Behind losing weight and being healthier, getting out of debt and saving money might be one of the biggest New Year’s resolutions that Americans set for themselves. It’s also one of the most broken New Year’s resolutions, because like all resolutions, it’s easier said than done. If you’re serious about getting serious, and want to start being financially healthy, saving money, whether it’s for retirement, or you’re trying to save up for a new car, then you’re going to need some good tools in your tool box.
Robinhood started with the idea that a technology-driven brokerage could operate with significantly less overhead. They cut out the fat that makes other brokerages costly — hundreds of storefront locations and manual account management. Regularly, to make a trade, it can be up to $10 per trade, but with Robinhood, there’s no trade fee, runs commission-free, and will allow users to transfer money from their bank account to trade stocks and ETFs. Real-time market data, and notifies you in advance of scheduled events — like earnings, dividends, or splits, so you can get up-to-date information at the right time.
Robinhood is available for iOS as well as Android.
In their own words, Acorns is an automated process driven by a team of engineers, mathematicians, and a Nobel Prize-winning economist constructs and monitors your investment program, so you don’t have to. Acorns invests in low cost ETFs and passes these savings on to the users in the form of low management fees. Using Acorns for a year can cost less than some traditional brokers charge for two trades.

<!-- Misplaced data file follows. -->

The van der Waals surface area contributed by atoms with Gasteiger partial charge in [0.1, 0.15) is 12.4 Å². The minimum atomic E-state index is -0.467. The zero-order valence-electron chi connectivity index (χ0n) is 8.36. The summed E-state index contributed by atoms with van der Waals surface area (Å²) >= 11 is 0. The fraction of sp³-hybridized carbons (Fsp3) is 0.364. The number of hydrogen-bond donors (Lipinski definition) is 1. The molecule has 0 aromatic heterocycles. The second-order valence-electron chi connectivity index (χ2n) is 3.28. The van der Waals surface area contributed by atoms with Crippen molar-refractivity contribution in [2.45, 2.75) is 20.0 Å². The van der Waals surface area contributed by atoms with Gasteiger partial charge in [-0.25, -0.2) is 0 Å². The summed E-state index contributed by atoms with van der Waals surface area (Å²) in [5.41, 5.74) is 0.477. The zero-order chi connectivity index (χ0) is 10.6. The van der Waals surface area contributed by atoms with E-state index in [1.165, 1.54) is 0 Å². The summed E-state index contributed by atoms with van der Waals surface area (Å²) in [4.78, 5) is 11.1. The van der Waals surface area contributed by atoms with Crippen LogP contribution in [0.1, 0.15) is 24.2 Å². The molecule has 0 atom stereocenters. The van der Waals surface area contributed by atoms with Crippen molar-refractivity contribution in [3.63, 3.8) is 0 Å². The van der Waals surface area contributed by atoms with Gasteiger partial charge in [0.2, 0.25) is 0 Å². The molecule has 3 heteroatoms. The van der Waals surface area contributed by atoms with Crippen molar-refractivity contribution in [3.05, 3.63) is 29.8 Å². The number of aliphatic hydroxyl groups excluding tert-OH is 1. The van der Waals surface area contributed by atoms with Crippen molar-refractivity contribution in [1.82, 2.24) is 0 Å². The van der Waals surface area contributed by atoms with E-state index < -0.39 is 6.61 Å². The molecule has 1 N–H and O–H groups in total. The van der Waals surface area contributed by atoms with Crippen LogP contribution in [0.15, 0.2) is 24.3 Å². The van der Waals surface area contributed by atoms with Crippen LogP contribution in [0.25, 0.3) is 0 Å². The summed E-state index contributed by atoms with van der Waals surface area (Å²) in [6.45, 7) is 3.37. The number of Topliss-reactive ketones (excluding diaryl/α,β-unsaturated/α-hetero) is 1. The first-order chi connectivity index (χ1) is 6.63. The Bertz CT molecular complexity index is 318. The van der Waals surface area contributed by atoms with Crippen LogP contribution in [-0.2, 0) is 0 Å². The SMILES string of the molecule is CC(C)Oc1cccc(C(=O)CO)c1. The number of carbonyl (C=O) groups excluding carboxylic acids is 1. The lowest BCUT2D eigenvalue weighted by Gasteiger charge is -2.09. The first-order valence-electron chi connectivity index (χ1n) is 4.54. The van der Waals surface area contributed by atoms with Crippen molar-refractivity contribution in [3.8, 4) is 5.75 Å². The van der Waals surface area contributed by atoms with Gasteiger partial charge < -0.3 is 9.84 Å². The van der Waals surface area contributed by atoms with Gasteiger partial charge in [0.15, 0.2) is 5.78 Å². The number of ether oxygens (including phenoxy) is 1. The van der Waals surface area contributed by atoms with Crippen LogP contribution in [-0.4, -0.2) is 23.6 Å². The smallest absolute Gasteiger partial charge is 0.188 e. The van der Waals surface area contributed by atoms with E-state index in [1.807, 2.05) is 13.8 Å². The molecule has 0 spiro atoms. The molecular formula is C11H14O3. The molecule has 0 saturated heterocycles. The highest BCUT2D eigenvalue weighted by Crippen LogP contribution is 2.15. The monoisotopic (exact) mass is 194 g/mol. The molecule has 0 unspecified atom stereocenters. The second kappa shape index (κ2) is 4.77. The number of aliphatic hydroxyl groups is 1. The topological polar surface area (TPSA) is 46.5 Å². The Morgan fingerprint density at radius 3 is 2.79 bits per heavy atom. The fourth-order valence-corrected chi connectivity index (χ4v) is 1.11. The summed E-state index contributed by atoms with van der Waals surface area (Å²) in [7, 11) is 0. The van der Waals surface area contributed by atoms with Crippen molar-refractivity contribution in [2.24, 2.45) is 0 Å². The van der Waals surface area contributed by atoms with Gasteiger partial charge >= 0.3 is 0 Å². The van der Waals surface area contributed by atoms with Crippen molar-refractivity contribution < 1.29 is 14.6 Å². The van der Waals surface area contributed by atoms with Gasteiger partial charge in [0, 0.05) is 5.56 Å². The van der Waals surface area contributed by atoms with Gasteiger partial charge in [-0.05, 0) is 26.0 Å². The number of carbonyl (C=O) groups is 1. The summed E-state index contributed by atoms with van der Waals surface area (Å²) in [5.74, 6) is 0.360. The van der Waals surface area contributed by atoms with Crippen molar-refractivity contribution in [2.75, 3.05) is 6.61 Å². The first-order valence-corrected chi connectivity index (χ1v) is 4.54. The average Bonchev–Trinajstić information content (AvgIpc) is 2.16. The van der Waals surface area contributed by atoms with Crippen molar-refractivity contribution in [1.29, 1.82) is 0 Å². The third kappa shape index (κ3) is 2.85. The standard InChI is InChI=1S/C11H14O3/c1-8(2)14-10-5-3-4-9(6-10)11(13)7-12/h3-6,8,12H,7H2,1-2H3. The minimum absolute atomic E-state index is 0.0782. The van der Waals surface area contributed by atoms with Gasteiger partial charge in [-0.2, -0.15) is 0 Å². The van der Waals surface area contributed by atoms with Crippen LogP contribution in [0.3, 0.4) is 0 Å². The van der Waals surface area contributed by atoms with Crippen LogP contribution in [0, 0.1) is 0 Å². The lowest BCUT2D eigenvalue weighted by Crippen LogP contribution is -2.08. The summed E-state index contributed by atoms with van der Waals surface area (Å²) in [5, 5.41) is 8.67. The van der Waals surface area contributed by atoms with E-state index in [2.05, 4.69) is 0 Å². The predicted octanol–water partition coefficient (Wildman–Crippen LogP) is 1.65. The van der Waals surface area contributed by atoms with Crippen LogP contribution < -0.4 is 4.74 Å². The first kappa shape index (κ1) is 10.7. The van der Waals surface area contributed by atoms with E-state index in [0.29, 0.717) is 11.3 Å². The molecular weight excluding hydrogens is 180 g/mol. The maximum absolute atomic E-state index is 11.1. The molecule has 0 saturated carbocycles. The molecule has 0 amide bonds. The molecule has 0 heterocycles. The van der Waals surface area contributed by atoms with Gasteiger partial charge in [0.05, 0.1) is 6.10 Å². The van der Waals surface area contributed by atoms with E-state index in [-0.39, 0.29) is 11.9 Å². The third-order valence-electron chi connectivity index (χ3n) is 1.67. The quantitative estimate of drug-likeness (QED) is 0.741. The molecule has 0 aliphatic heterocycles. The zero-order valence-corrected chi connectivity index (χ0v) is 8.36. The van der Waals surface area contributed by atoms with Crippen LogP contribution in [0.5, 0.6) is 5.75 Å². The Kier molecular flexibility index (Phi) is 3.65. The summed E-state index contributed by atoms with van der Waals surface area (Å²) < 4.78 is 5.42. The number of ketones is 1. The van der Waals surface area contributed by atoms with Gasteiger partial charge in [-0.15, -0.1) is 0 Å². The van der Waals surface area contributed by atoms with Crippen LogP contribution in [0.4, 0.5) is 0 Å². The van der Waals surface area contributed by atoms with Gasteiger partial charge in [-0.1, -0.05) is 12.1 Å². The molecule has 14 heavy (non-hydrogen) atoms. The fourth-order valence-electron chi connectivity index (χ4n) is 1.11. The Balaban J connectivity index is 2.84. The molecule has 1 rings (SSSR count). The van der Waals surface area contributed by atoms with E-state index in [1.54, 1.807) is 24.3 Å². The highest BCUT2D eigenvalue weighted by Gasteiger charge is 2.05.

The app lets users round up purchases to the nearest dollar and invest that spare change, but users can also contribute lump sums if they want. In terms of investments, there are 5 basic diversified portfolios of index-based ETFs, based on risk levels, from conservative to aggressive. In terms of fees, Acorns charges $1 per month, while the investment portfolios charge between 0.25% and 0.5% of assets, annually.
Acorns is also available for iOS as well as Android.
Digit.co is a little different from the other two on this list not only because it’s not an app (it operates through your phone and online), but also because its purpose isn’t investing, but saving money. Signing up for Digit takes a couple minutes, it syncs up with your bank, and gathers data on the spending habits of its users. I use Digit personally, and I can’t say how I feel about it, mainly because I don’t notice it working, and that’s the entire point. Digit transfers a small amount of money every few days into your Digit savings account, it’s designed to learn your spending habits so that you won’t accidentally overdraw your account, and as I said, it’s very sneaky. Small amounts of money here and there add up very quickly, and when you want to transfer money from your Digit savings account to your checking account, it’s quick and easy.
Digit is available on every device as it’s not an app.